“..When tragedy struck finally, the elections were upon us and rather than presenting the electorate with an opposition marching confidently to victory, we were regaled with daily gory details of the internecine warfare that had broken out amongst the membership of the ‘Government in waiting’.
Naturally, the messengers of the state-media, the, were more than happy to paste the front pages of the newspapers and headlines on the radio & TV with the fine and sorry mess that was passing for a campaign towards electoral victory”
The above is from an opinion piece i wrote 20 years ago. Then as now, an opposition victory in the impending general election was assumed ad inevitable. Defeat was not an option and was never possible in the wake of the nationwide “Preko” marches. The biggest public demonstrations in Ghana’s history had led to a withdrawal of a major policy by government, and we all assumed that come election day, change was gonna come.
“Victory was not only assumed and deemed inevitable; defeat was well nigh impossible and thus never contemplated. This feeling of smugness and assurance of victory characterised the whole of the Opposition’s electoral strategies and campaign activities”..... This erroneous perception was carried through into the very clever main message of the Opposition “Hwe wo asetenanu mu no to aba.” The import of the message was that since most people knew that their social and economic conditions had worsened considerably under Jerry John’s long reign, their vote for Change would be “Pavlovian” (i.e. an instinctive knee-jerk reaction).”
Forward six general elections, Ghana’s “government in waiting”, the New Patriotic Parry (NPP), is tearing itself apart in an internecine power struggle whose growing intensity is only matched by the increasing weariness and exasperation of the people waiting to herald in their hope for the years to come,
The party of the rule of law has been overtaken by an unruly and vicious power struggle at the top of its hierarchy. The folks who pride themselves as the leading proponents of “ka bi ma me nka bi” have been stuck in a quagmire of shrill and some time violent intolerance of dissenting views from amongst its leadership.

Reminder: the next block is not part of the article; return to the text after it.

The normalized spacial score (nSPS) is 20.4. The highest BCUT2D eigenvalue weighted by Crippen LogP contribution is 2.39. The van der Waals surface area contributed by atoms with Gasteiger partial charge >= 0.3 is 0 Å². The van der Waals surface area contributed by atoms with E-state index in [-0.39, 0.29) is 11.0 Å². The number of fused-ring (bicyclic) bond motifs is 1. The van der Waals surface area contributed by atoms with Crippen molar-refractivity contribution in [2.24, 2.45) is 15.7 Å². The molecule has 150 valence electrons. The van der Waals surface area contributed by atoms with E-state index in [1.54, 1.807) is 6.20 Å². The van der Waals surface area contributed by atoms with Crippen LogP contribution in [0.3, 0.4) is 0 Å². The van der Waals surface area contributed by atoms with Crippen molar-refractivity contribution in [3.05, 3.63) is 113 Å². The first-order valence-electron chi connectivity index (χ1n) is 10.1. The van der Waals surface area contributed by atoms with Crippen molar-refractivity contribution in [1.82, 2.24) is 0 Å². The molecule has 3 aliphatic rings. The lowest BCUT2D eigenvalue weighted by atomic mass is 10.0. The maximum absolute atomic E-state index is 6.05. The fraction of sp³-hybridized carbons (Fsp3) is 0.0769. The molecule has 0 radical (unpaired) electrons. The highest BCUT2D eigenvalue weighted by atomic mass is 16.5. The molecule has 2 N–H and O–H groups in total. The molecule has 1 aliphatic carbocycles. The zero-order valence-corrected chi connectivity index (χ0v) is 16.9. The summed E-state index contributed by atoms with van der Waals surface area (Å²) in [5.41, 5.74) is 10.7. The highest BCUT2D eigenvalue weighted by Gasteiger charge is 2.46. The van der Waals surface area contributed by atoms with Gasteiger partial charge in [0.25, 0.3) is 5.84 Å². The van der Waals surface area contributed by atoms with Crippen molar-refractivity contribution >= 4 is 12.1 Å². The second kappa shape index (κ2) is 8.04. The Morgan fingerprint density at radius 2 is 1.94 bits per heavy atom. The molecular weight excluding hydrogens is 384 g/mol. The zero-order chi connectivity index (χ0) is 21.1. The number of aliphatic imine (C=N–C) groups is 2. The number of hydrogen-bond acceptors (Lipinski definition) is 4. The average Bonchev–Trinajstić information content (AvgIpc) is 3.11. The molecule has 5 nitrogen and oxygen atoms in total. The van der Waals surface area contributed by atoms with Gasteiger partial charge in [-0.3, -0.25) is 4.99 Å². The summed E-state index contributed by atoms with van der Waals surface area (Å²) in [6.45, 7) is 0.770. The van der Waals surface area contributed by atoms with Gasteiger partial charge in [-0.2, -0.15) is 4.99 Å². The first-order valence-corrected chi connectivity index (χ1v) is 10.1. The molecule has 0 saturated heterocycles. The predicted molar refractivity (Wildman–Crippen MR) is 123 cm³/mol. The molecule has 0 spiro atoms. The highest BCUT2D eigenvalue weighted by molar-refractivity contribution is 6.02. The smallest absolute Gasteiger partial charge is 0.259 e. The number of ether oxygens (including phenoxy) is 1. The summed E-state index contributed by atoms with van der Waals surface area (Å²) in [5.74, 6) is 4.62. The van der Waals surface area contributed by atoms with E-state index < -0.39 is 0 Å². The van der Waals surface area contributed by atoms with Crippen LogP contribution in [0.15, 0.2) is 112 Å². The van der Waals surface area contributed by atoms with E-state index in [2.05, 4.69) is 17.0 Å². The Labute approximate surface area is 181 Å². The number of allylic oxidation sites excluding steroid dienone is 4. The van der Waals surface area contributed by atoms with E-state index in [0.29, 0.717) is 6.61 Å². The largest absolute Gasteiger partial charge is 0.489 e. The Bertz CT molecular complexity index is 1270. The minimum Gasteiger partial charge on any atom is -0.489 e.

As things fall apart and the centre crumbles, the heir apparent to Ghana’s throne, ‘the next President of Ghana’ is conveniently out of the country’s jurisdiction and has remained curiously silent in the age of multiple and instant social media platforms. In my view, there is no better time than now, for the President in waiting to demonstrate capability to be put at the helm of the ship of the Ghanaian state
Nature it is said, abhors vacuum, and the void has been foiled by power factions who are more concerned about the shrillness of their voices and rightness of their arguments, than the salvation of the suffering people of Ghana from the economic mess that has come in the wake of our nation becoming soaked in petrol dollars.
The NPP elected its leadership for Election 2016 a full two years ahead of polling day; ostensibly to allow the party to develop and offer the alternative policies that would convince the undecided voters of Ghana that it was indeed time for change. Unfortunately, not all of the leadership came from the ‘those I can work with’ slate. As it turned out, the Father was given an ’illegitimate’ Son and Holy Ghost and the Trinity has been less than holy since/